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When I started to learn about data science and consider it as a career choice, there was a diagram that I came across regularly and still come across today, in articles and even text books aimed at introducing and educating the world about the “sexiest job of the 21st century.” First created by Drew Conway, it illustrates the three broad skill groups you need to be a data scientist.
Data science is a new career for the age of Big Data (whatever that means this week), but you can see that it’s at the intersection of qualities many people have been developing for years. As a graduate of the Science to Data Science (S2DS) summer school, I know people who have come to data science from a wide variety of backgrounds and found a new niche for themselves.
However, I believe there’s something missing from this picture — a vital skill that comes in many forms and needs constant practice and adaption to the situation at hand: communication.
This isn’t just a “soft” or “secondary” skill that’s nice to have. It’s a must-have for good data scientists.
As I mentioned, many data scientists are coming into commercial jobs directly from academic positions or after short intensive courses. You go from a situation where you are surrounded by peers who are also experts in your field, or who you can easily assume have a reasonable background and can keep up with you, to a situation where you might be the only expert in the room and expected to explain complex topics to those with little or no scientific background.
Not only that, but in an academic setting you can reliably predict the types of information people need or the questions they’ll ask: rationale, methods, results, conclusions etc. It’s a strict, linear way of thinking. As a new data scientist, or even a more experienced one, how are you supposed to predict what those strange creatures in sales or marketing might want to know? Even more importantly, how do you interact with external clients, whose logic and thought processes may not match your own? How do you manage up, across, and down?
My answer to this is not to predict or guess what people will want to know but to try to adapt my communication style to fit the person I’m talking to — and to listen to them and their needs. There is no point confusing someone with a long, detailed answer when all they want is a yes or no, or one number.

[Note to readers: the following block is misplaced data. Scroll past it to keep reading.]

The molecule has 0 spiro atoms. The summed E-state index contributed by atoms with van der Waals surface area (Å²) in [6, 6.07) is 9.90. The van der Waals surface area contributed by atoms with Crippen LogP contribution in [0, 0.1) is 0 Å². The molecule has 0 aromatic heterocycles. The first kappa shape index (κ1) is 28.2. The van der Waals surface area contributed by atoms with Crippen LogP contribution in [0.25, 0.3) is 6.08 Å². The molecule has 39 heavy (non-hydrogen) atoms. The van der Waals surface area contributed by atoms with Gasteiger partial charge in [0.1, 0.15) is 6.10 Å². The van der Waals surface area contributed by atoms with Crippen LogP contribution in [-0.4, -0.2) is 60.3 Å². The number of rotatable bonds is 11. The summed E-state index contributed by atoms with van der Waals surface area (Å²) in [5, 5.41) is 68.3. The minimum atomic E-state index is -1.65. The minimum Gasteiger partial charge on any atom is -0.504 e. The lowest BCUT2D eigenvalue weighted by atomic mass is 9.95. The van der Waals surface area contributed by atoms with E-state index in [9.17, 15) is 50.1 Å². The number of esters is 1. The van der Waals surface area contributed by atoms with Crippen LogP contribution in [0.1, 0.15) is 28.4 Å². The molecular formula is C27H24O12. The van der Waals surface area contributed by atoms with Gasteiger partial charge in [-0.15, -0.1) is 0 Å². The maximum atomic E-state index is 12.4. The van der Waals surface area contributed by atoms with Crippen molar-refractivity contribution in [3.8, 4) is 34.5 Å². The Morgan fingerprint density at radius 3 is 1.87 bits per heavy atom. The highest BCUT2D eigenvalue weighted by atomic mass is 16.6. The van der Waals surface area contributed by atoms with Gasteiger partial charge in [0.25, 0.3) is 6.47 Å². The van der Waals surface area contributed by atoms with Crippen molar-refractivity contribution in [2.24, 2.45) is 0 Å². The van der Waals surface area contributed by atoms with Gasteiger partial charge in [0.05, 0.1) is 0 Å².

For example, over the last year at Qriously we’ve been developing our Audience Segments product, and from the beginning it’s been a big challenge in communication. Once we had our mathematical framework, how we communicated these ideas to the dev team who have built the computing capabilities was very different from how we talked with the sales team who must go out and sell it. Listening to their questions helped me understand their needs and focus our discussions as well as define the right metrics to measure our performance.
To be open and transparent with clients, we can’t just explain the potential for our products, we need to explain the possible pitfalls as well. We have started running “under-the-hood” sessions with some of our clients where they visit our offices and we talk about some of the more technical aspects of what we do. These are informal sessions, though, so people don’t want a math lecture or a discussion on coding practices. In this case, the challenge is finding the right balance between the formal, the detail, and the enjoyment.
If any of the communication had failed, our product would never have got off the ground. It has all made me appreciate how vital communication is as a data scientist. I can learn about as many algorithms or cool new tools as I want, but if I can’t explain why I might want to use them to anyone, then it’s a complete waste of my time and theirs.
Considering this, I propose a slight modification to Drew Conway’s original diagram. The original three skill sets still stand, but now we include a fourth skill that is critical in order to be a successful data scientist.
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